By: Lindsey Davis
For the last four years, I’ve been learning how to hunt in Utah. I’ve enjoyed successful big game seasons, and have learned many lessons the hard way as all hunters do. However seasoned, the unforgiving nature of making a bad shot, or a noisy stalk ensures that we will learn from our experiences and commit them to memory, just as we do our successes and moments of rapture in the wilderness.
I’ve been hunting the general season rifle deer hunt here with the intention of building enough skills to eventually become a bowhunter. It’s not that rifle hunting is too easy, because it’s not. It’s not that I need more of a challenge because I don’t – hunting is plenty difficult. There’s just something about archery that I’ve always been drawn to. In hunting I notice my thoughts drifting back in time, curious about the traditional ways of surviving and harvesting our food — how those ways have changed, yet still remain the same.
One of the many benefits or archery season, especially to public land hunters like myself is an earlier and extended season. This year, I will be hunting the Utah opener, as I prepare for a late September deer hunt on the American Prairie Reserve with MYSTERY RANCH and Modern Huntsman. We’re going old school this year, and hunting with beautiful traditional bows. Here’s the rundown on what we’re up to, and how to get yourself started in traditional archery.
Traditional bowhunting lends itself to some amazing aesthetics, especially in the craftsmanship of a well-made bow. This year we are fortunate to be working with Buddy Gould, maker of Poison Dart Bows. The Poison Dart is a custom one-piece longbow style bow, crafted by hand in Colorado. Buddy’s bows are known for their reduced hand shock, exceptional craftsmanship, and smooth shooting. Each bow is signed and dedicated to the hunter, and clients get to choose the type of wood that goes into its making. These bows are true works of art and a pleasure to behold in the field.
We’ve matched the exceptional craftsmanship of our bows with the Valkyrie arrow and broadhead system. With Valkyrie, the days of disposable arrows and components are over. Leading up to the season, we’re using their heavyweight, machined target tips, and Reign arrows. As we move into the season, we’ll shift to Jagger broadheads. Each one is a solid piece of Rockwell steel with a titanium centerpin that is honed by hand and known for their ability to pass through an animal. We’ll care for and re-sharpen these broadheads for years to come.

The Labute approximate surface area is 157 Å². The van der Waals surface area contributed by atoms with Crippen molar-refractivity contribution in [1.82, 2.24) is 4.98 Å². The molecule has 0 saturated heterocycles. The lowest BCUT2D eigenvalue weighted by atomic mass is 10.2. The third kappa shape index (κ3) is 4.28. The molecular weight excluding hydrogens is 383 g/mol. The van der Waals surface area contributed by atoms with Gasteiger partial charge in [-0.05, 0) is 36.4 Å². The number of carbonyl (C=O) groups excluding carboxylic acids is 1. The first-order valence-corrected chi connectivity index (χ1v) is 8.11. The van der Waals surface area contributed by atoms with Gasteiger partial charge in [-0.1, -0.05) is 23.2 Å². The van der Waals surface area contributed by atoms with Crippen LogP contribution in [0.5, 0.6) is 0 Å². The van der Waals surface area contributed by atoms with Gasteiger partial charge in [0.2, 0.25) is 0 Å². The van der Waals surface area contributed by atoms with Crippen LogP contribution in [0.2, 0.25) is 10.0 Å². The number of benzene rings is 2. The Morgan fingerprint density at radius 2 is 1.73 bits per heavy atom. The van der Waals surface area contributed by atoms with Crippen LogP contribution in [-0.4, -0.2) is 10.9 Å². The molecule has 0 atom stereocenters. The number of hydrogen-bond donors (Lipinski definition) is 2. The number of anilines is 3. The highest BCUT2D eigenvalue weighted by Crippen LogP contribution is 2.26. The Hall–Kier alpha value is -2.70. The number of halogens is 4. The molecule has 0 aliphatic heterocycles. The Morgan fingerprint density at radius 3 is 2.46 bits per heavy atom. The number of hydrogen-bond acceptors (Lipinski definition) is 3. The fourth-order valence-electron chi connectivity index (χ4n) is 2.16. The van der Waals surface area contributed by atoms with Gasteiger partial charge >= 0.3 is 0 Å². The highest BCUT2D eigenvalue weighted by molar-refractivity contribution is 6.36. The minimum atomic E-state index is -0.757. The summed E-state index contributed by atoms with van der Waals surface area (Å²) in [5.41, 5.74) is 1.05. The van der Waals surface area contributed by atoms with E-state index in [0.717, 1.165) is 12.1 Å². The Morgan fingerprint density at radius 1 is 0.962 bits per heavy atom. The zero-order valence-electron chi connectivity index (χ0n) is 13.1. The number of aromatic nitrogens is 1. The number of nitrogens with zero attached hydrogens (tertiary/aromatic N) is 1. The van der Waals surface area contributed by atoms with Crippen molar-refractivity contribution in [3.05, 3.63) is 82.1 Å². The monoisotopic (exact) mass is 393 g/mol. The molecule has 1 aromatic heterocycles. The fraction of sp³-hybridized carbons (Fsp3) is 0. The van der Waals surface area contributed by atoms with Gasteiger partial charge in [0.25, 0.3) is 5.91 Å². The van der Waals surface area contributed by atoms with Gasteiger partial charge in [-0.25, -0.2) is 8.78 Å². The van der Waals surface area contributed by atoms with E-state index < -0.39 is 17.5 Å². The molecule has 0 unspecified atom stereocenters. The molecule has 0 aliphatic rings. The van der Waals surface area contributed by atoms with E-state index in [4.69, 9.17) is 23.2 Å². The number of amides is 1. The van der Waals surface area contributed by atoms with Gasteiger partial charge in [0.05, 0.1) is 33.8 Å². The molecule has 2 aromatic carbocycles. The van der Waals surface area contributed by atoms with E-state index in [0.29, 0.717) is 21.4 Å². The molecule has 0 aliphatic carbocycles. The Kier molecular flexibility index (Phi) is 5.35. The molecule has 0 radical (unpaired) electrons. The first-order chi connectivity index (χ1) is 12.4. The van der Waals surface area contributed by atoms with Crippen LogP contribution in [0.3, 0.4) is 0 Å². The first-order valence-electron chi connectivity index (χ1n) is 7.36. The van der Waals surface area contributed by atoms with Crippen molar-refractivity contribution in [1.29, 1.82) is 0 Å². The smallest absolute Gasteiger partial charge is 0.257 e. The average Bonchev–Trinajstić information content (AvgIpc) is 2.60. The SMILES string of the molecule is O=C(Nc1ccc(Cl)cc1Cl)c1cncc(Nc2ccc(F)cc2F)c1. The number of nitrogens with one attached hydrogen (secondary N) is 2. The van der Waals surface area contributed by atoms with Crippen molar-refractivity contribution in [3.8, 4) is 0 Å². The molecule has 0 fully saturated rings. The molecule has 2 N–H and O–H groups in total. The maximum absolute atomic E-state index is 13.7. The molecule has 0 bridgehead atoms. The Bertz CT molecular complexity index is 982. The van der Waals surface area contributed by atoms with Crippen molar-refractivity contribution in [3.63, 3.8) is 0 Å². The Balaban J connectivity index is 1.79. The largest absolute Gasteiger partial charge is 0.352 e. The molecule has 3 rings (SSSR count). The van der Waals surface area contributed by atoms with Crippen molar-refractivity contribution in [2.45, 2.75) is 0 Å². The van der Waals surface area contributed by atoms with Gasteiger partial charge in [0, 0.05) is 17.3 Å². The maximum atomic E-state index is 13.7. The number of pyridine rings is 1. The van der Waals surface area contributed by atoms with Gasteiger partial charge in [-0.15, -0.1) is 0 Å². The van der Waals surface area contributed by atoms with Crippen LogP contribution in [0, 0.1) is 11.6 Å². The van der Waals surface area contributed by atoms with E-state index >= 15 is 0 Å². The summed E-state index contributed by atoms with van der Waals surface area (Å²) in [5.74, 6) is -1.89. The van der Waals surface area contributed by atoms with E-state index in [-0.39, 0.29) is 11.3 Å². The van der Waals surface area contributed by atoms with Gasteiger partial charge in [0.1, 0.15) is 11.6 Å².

It’s important to be diligent in practicing your bow shooting. In addition to going to the range, backyard targets are very helpful so you can take advantage of the short windows of time you have to fling a few arrows every day. We’re using Rinehart archery targets to imprint realistic shot placements on a deer as we build our shot sequence. These targets are made of self-healing foam, so you won’t wear out the kill zone over time. Critical to pre-season training is making sure you get out on uneven terrain and practice shooting on slopes and in vegetation. We find looking at an actual deer in the woods to be very helpful.
There are professionals, and then there are masters. To learn the foundational mechanics of a good shot sequence, we’re enrolled in the Solid Archery Mechanics online course created by the master, Tom Clum.
The Push Archery Training Program is hands down the most comprehensive and complete traditional archery training course produced to date. In signing up you become a member, which grants you ongoing access to the course which Tom is constantly updating and adding to. If you are a new archer, there is no better way to build your foundation than with Tom. We’ve found a great cadence in watching a chapter and then going outside to practice for a few minutes, returning to the chapter, etc. There is enough in this course to carry you through to expert level archery, and yet you can learn and build at your own pace. We will be coming back to this course every year for the rest of our days.
When the national parks system was being created, one of our country’s most important pieces of ecological heritage was overlooked – the prairie. For the last 15 years, a group of dedicated scientists and conservationists have been diligently working to connect 400,000 acres and restore native prairie habitat on what is now called the American Prairie Reserve in northern Montana. Their goal is to connect 3.2 million acres, which is the estimated size needed for a fully functional ecosystem complete with migration corridors and all native wildlife. Their foundational ethos includes hunting as a way of managing the land. We’ll be camping out on the American Prairie Reserve this fall to stalk mule deer and learn about their conservation efforts including restoring bison populations.
Photo credit for all imagery to Tyler Sharp